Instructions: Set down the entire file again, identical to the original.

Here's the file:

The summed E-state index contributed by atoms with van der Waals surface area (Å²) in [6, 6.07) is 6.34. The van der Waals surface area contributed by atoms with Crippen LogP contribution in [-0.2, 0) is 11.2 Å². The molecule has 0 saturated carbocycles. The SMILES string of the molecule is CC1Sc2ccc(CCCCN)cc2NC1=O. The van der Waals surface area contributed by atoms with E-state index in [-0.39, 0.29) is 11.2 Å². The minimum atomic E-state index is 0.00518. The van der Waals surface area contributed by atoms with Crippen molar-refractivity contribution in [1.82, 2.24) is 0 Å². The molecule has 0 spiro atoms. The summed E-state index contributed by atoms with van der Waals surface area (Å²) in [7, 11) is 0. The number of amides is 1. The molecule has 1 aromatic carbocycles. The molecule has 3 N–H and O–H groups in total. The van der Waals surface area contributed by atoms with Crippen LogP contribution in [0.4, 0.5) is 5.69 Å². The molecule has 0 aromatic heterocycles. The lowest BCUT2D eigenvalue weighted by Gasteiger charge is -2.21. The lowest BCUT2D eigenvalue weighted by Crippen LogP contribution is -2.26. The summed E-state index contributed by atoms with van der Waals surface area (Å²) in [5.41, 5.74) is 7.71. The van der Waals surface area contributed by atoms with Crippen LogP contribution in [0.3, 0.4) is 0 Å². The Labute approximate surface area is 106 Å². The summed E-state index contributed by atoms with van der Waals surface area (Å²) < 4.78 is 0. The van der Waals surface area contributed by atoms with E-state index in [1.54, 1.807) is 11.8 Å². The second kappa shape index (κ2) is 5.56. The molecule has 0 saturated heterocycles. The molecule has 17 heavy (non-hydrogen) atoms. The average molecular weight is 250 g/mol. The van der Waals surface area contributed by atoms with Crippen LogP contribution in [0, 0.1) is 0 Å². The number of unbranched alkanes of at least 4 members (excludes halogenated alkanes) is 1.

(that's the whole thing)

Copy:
The summed E-state index contributed by atoms with van der Waals surface area (Å²) in [6, 6.07) is 6.34. The van der Waals surface area contributed by atoms with Crippen LogP contribution in [-0.2, 0) is 11.2 Å². The molecule has 0 saturated carbocycles. The SMILES string of the molecule is CC1Sc2ccc(CCCCN)cc2NC1=O. The van der Waals surface area contributed by atoms with E-state index in [-0.39, 0.29) is 11.2 Å². The minimum atomic E-state index is 0.00518. The van der Waals surface area contributed by atoms with Crippen molar-refractivity contribution in [1.82, 2.24) is 0 Å². The molecule has 0 spiro atoms. The summed E-state index contributed by atoms with van der Waals surface area (Å²) in [7, 11) is 0. The number of amides is 1. The molecule has 1 aromatic carbocycles. The molecule has 3 N–H and O–H groups in total. The van der Waals surface area contributed by atoms with Crippen LogP contribution in [0.4, 0.5) is 5.69 Å². The molecule has 0 aromatic heterocycles. The lowest BCUT2D eigenvalue weighted by Gasteiger charge is -2.21. The lowest BCUT2D eigenvalue weighted by Crippen LogP contribution is -2.26. The summed E-state index contributed by atoms with van der Waals surface area (Å²) in [5.41, 5.74) is 7.71. The van der Waals surface area contributed by atoms with Crippen LogP contribution in [0.3, 0.4) is 0 Å². The Labute approximate surface area is 106 Å². The summed E-state index contributed by atoms with van der Waals surface area (Å²) < 4.78 is 0. The van der Waals surface area contributed by atoms with E-state index in [1.54, 1.807) is 11.8 Å². The second kappa shape index (κ2) is 5.56. The molecule has 0 saturated heterocycles. The molecule has 17 heavy (non-hydrogen) atoms. The average molecular weight is 250 g/mol. The van der Waals surface area contributed by atoms with Crippen LogP contribution in [0, 0.1) is 0 Å². The number of unbranched alkanes of at least 4 members (excludes halogenated alkanes) is 1.